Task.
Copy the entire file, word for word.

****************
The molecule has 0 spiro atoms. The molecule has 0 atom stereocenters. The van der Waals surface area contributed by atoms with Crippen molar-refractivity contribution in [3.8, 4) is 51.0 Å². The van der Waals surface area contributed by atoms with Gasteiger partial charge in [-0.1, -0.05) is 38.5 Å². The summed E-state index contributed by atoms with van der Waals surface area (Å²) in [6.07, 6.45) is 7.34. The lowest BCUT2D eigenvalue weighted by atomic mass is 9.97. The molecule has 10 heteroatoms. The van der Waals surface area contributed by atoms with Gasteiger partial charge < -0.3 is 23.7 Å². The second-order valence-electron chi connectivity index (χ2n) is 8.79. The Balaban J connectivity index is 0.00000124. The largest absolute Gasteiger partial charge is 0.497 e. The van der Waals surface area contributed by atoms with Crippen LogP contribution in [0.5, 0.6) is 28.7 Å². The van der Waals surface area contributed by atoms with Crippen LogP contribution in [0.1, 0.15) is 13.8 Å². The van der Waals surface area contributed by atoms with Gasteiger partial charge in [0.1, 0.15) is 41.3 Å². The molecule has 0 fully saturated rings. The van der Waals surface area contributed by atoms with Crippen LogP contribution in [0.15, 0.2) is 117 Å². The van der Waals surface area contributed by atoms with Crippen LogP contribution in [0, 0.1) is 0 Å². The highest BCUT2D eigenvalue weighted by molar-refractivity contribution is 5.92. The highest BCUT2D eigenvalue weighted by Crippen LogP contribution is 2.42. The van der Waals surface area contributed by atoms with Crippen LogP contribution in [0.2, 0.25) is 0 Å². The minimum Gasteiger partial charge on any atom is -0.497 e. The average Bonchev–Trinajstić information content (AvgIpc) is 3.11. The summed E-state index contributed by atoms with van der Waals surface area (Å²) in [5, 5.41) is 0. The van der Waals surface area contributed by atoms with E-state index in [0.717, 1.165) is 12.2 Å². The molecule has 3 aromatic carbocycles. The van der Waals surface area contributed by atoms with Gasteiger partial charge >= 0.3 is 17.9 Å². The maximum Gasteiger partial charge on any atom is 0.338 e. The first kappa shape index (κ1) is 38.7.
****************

The molecule has 0 spiro atoms. The molecule has 0 atom stereocenters. The van der Waals surface area contributed by atoms with Crippen molar-refractivity contribution in [3.8, 4) is 51.0 Å². The van der Waals surface area contributed by atoms with Gasteiger partial charge in [-0.1, -0.05) is 38.5 Å². The summed E-state index contributed by atoms with van der Waals surface area (Å²) in [6.07, 6.45) is 7.34. The lowest BCUT2D eigenvalue weighted by atomic mass is 9.97. The molecule has 10 heteroatoms. The van der Waals surface area contributed by atoms with Gasteiger partial charge < -0.3 is 23.7 Å². The second-order valence-electron chi connectivity index (χ2n) is 8.79. The Balaban J connectivity index is 0.00000124. The largest absolute Gasteiger partial charge is 0.497 e. The van der Waals surface area contributed by atoms with Crippen LogP contribution in [0.5, 0.6) is 28.7 Å². The van der Waals surface area contributed by atoms with Crippen LogP contribution in [0.1, 0.15) is 13.8 Å². The van der Waals surface area contributed by atoms with Gasteiger partial charge in [0.1, 0.15) is 41.3 Å². The molecule has 0 fully saturated rings. The van der Waals surface area contributed by atoms with Crippen LogP contribution in [0.15, 0.2) is 117 Å². The van der Waals surface area contributed by atoms with Crippen LogP contribution in [0, 0.1) is 0 Å². The highest BCUT2D eigenvalue weighted by molar-refractivity contribution is 5.92. The highest BCUT2D eigenvalue weighted by Crippen LogP contribution is 2.42. The van der Waals surface area contributed by atoms with Crippen LogP contribution in [0.2, 0.25) is 0 Å². The minimum Gasteiger partial charge on any atom is -0.497 e. The average Bonchev–Trinajstić information content (AvgIpc) is 3.11. The summed E-state index contributed by atoms with van der Waals surface area (Å²) in [5, 5.41) is 0. The van der Waals surface area contributed by atoms with E-state index in [0.717, 1.165) is 12.2 Å². The molecule has 3 aromatic carbocycles. The van der Waals surface area contributed by atoms with Gasteiger partial charge >= 0.3 is 17.9 Å². The maximum Gasteiger partial charge on any atom is 0.338 e. The first kappa shape index (κ1) is 38.7.